¶1] The men of Ulster were holding a great gathering in the plain of Murthemne. Then towards the gathering came Bochrach, a poet and druid of the men of Leinster, having come out of Leinster after learning poetry. Of him Conchobar asked tidings of Alba and Leth Moga.17
¶2] There is great tidings indeed, said he, which have happened in the eastern world, even the crucifying of the King of Heaven and Earth by the Jews; and He it is whom seers and druids have prophesied. To save and to rescue the men of the world from the sin of Adam He came from holy heaven; and He assumed flesh from the Virgin Mary without the presence of man18; and to save the human race He went upon the tree of the cross by command of the Jews. About Easter He went from us and arose on the third day after His suffering, viz., Altus also had told this. 'Tis he who used to come with messages and with treasures and precious things from Tiberius Caesar Augustus, even the king of the Romans, and the king of the world, to Conchobar son of Ness, to Emain Macha. For at that time stewards of the king of the world were equally over the centre of the world and in the islands of the setting and rising sun, so that every famous story that happened was equally known in the whole world.
¶3] In that way the manner in which the crucifixion of Christ happened became known to Conchobar. For Altus told him that
p.17it was Christ who had made Heaven and Earth, and that He had assumed flesh from the Virgin Mary for the sake of redeeming the human race. Altus himself, however, was a believer. 'Tis therefore he told the story of Christ well, and Conchobar believed in Christ.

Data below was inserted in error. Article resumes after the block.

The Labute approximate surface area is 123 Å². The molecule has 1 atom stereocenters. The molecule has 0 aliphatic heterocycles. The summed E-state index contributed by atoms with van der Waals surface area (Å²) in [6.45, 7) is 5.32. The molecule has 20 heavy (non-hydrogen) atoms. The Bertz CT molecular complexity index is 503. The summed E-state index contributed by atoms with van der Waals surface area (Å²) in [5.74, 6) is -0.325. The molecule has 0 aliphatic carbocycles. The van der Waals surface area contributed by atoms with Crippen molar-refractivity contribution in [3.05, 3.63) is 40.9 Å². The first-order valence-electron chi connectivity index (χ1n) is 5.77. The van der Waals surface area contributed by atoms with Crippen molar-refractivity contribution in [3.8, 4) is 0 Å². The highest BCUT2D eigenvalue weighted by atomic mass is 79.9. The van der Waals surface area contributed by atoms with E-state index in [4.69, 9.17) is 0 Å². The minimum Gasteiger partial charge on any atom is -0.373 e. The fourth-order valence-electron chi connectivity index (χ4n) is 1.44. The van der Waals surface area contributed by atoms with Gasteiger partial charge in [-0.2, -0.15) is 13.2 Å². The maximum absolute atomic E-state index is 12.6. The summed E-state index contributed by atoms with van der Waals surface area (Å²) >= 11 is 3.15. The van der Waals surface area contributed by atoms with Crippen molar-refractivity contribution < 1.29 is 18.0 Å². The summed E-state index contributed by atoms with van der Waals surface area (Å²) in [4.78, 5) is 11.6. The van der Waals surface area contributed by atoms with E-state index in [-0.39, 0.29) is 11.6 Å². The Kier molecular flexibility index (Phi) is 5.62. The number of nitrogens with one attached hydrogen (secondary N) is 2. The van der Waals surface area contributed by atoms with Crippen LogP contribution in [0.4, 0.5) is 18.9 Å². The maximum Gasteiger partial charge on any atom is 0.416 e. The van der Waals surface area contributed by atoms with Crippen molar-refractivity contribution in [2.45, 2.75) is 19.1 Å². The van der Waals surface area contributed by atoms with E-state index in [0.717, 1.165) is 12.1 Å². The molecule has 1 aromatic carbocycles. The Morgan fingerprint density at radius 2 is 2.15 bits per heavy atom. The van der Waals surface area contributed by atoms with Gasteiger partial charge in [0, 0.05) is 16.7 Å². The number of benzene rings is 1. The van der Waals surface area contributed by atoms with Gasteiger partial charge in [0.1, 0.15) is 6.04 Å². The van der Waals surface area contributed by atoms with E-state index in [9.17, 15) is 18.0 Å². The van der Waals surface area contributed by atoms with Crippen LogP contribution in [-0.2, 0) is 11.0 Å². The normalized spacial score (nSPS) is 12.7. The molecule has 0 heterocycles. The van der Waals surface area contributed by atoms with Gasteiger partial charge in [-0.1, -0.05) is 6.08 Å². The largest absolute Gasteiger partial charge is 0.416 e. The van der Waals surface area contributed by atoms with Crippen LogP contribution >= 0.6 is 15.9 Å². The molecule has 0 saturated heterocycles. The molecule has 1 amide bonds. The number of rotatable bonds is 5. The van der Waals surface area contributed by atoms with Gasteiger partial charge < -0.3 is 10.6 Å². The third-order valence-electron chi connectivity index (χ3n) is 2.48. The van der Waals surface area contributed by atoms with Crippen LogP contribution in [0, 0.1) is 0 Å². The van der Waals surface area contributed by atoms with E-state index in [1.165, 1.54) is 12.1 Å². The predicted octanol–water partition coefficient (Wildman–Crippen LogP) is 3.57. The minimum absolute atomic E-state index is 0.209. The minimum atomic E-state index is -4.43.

¶4] Or 'tis thus it happened.
On the day that Christ was crucified, Conchobar was at a gathering, and the nobles of the men of Ireland around him. Now when darkness came upon the sun, and the moon turned into the colour of blood, Conchobar asked of Cathbad what ailed the elements. Thy own foster-brother, said he, He who was born on the same night as you, is now undergoing martyrdom and has been put on the cross, and that is what this portends. At that Conchobar arises and takes his weapons upon him, and he said: He is indeed my foster-brother and coeval, and 'tis He that was born in the same night with me, and then he made an onslaught from thence until he reached the sea, and he went into it up to his teeth. 'Tis during the onslaught then that Conchobar sang this lay: 'Twas a pity that the Jews after a King's death, &c.
¶5] And thereupon Conchobar said: The men of the world would know what I can do in fighting against the Jews for the sake of the crucifixion of Christ, if I were near Him. Then he rose and made the onslaught, until Mesgegra's brains jumped out of his head, so that Conchobar died forthwith. Hence the Gaels say that Conchobar was the first pagan who went to Heaven in Ireland, for the blood that sprang out of his head was a baptism to him. And then Conchobar's soul was taken to hell until Christ encountered her as He brought the captive host out of hell, so that Christ took the soul of Conchobar with Him to Heaven.